Review: The Accidental Salvation of Gracie Lee
How can one be accidentally saved? That’s the question that pops into your head when you see the title.
*** MILD spoilers follow ***
Gracie Lee Eudora Abbott is ten years old. The summer is almost over, and school is looming ominously on the all-too-close horizon. So every single day is important! But her mother, Anne, makes her and her sister go to church every Sunday. They can’t even play all morning because they’ll get dirty, so it’s basically an entire day gone out of their busy schedules of being kids in the Mississippi Delta of eastern Arkansas in the early 70s.
Gracie’s father never goes to church with the girls and their mother. And that is totally not fair. If she has to go, why doesn’t he? Sure, he gets drunk (and mean) most nights after working all day on the farms. But that’s hardly an excuse.
So it’s only natural that Gracie would ask the preacher about it. Everything just . . . kind of got out of hand after that.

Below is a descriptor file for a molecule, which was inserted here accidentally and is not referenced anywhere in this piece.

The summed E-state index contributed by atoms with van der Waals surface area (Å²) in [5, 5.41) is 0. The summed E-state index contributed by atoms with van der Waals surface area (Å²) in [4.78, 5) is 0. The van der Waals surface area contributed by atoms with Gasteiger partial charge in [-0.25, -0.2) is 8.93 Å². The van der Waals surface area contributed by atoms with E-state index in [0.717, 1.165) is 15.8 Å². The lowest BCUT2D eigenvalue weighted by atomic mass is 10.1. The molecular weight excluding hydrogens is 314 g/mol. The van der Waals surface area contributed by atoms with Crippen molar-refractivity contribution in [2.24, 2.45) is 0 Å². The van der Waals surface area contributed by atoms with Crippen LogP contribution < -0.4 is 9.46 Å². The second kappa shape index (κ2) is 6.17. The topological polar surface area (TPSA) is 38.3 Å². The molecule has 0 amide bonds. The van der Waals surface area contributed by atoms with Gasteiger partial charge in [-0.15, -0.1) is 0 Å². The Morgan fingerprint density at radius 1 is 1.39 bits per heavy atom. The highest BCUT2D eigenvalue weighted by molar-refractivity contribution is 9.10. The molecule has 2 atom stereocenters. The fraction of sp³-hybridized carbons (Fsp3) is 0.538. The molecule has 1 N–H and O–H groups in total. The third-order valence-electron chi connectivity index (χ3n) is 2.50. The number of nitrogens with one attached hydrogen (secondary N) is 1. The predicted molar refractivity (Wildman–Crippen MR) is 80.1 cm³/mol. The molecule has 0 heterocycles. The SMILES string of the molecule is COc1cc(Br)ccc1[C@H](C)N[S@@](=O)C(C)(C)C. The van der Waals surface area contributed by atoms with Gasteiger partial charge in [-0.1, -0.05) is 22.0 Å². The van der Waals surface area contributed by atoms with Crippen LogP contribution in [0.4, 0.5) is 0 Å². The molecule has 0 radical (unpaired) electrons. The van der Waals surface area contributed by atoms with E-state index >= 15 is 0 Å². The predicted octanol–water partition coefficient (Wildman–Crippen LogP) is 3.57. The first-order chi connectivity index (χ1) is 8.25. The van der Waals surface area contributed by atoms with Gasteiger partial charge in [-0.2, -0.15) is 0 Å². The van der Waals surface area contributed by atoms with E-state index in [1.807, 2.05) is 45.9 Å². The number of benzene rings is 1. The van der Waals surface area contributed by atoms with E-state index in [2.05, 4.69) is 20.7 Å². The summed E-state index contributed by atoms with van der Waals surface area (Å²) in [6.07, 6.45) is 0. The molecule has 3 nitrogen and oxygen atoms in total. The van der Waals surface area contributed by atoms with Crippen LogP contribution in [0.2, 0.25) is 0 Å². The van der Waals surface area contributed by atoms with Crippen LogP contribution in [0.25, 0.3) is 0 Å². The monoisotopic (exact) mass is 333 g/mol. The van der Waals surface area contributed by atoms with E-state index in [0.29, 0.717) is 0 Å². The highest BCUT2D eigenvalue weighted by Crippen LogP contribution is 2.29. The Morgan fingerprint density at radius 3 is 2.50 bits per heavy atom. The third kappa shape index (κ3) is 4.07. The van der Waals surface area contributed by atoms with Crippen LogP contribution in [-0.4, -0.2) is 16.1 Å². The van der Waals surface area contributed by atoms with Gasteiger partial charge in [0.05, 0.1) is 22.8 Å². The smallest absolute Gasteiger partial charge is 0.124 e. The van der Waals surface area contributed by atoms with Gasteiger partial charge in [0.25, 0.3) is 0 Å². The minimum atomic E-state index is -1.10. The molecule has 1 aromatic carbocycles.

Boerner’s debut novel is full of wonderful prose, humor, and drop-dead serious situations that this plucky, curious, precocious ten-year-old girl has to navigate: school bullies, death, baptism, church camp, and the mysterious fate of the man in the gray house just down the street from hers. Did he really shoot himself? Is he all right?
*** END mild spoilers ***
I thoroughly enjoyed this novel, and look forward to Boerner’s future novels.
The writing reminded me a lot of A Painted House by John Grisham. It has a similar feel, and it’s also from the first-person POV of a child trying to make sense of adult situations. Highly recommended.